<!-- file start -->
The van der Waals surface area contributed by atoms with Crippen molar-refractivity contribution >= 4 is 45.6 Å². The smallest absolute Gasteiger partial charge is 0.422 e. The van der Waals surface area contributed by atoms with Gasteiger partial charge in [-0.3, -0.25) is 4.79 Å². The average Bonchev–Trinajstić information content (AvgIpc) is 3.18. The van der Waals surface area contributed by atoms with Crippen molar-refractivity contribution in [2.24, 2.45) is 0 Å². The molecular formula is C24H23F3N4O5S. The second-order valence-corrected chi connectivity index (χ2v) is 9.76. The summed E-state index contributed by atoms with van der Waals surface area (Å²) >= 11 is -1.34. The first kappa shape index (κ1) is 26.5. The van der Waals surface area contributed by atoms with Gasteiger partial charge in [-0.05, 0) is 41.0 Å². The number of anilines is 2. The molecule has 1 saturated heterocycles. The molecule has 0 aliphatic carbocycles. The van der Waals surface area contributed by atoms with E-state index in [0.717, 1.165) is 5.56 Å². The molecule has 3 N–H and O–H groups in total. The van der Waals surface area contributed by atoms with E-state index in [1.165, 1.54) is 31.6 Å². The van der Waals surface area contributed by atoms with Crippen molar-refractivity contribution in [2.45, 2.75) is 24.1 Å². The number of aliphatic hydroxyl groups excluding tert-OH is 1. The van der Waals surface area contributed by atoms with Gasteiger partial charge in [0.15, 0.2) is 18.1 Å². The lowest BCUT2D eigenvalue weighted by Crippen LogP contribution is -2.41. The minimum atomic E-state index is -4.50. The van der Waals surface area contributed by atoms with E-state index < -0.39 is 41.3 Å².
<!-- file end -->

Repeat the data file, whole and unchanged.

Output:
The van der Waals surface area contributed by atoms with Crippen molar-refractivity contribution >= 4 is 45.6 Å². The smallest absolute Gasteiger partial charge is 0.422 e. The van der Waals surface area contributed by atoms with Gasteiger partial charge in [-0.3, -0.25) is 4.79 Å². The average Bonchev–Trinajstić information content (AvgIpc) is 3.18. The van der Waals surface area contributed by atoms with Crippen molar-refractivity contribution in [2.24, 2.45) is 0 Å². The molecular formula is C24H23F3N4O5S. The second-order valence-corrected chi connectivity index (χ2v) is 9.76. The summed E-state index contributed by atoms with van der Waals surface area (Å²) >= 11 is -1.34. The first kappa shape index (κ1) is 26.5. The van der Waals surface area contributed by atoms with Gasteiger partial charge in [-0.05, 0) is 41.0 Å². The number of anilines is 2. The molecule has 1 saturated heterocycles. The molecule has 0 aliphatic carbocycles. The van der Waals surface area contributed by atoms with E-state index in [0.717, 1.165) is 5.56 Å². The molecule has 3 N–H and O–H groups in total. The van der Waals surface area contributed by atoms with E-state index in [1.165, 1.54) is 31.6 Å². The van der Waals surface area contributed by atoms with Crippen molar-refractivity contribution in [2.45, 2.75) is 24.1 Å². The number of aliphatic hydroxyl groups excluding tert-OH is 1. The van der Waals surface area contributed by atoms with Gasteiger partial charge in [0.15, 0.2) is 18.1 Å². The lowest BCUT2D eigenvalue weighted by Crippen LogP contribution is -2.41. The minimum atomic E-state index is -4.50. The van der Waals surface area contributed by atoms with E-state index < -0.39 is 41.3 Å².